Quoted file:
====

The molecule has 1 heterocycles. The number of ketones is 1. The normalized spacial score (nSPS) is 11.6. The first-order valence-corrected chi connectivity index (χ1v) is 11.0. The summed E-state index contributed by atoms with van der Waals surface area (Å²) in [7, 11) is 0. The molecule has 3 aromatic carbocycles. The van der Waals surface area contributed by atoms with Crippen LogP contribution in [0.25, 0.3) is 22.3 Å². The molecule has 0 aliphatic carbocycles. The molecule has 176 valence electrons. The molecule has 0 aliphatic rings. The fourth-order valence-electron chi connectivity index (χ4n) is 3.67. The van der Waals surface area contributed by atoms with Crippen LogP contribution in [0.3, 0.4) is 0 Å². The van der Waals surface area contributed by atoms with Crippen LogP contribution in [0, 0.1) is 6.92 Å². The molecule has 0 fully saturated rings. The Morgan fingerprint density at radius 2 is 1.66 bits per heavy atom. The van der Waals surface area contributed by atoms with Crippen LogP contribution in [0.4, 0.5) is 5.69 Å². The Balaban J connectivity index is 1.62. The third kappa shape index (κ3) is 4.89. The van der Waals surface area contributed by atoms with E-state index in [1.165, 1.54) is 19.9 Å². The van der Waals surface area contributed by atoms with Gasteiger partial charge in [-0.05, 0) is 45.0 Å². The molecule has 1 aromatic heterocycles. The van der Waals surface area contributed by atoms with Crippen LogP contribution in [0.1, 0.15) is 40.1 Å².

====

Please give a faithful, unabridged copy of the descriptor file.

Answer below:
The molecule has 1 heterocycles. The number of ketones is 1. The normalized spacial score (nSPS) is 11.6. The first-order valence-corrected chi connectivity index (χ1v) is 11.0. The summed E-state index contributed by atoms with van der Waals surface area (Å²) in [7, 11) is 0. The molecule has 3 aromatic carbocycles. The van der Waals surface area contributed by atoms with Crippen LogP contribution in [0.25, 0.3) is 22.3 Å². The molecule has 0 aliphatic carbocycles. The molecule has 176 valence electrons. The molecule has 0 aliphatic rings. The fourth-order valence-electron chi connectivity index (χ4n) is 3.67. The van der Waals surface area contributed by atoms with Crippen LogP contribution in [0.3, 0.4) is 0 Å². The van der Waals surface area contributed by atoms with Crippen LogP contribution in [0, 0.1) is 6.92 Å². The molecule has 0 fully saturated rings. The Morgan fingerprint density at radius 2 is 1.66 bits per heavy atom. The van der Waals surface area contributed by atoms with Crippen LogP contribution in [0.4, 0.5) is 5.69 Å². The Balaban J connectivity index is 1.62. The third kappa shape index (κ3) is 4.89. The van der Waals surface area contributed by atoms with E-state index in [1.165, 1.54) is 19.9 Å². The van der Waals surface area contributed by atoms with Gasteiger partial charge in [-0.05, 0) is 45.0 Å². The molecule has 1 aromatic heterocycles. The van der Waals surface area contributed by atoms with Crippen LogP contribution in [0.1, 0.15) is 40.1 Å².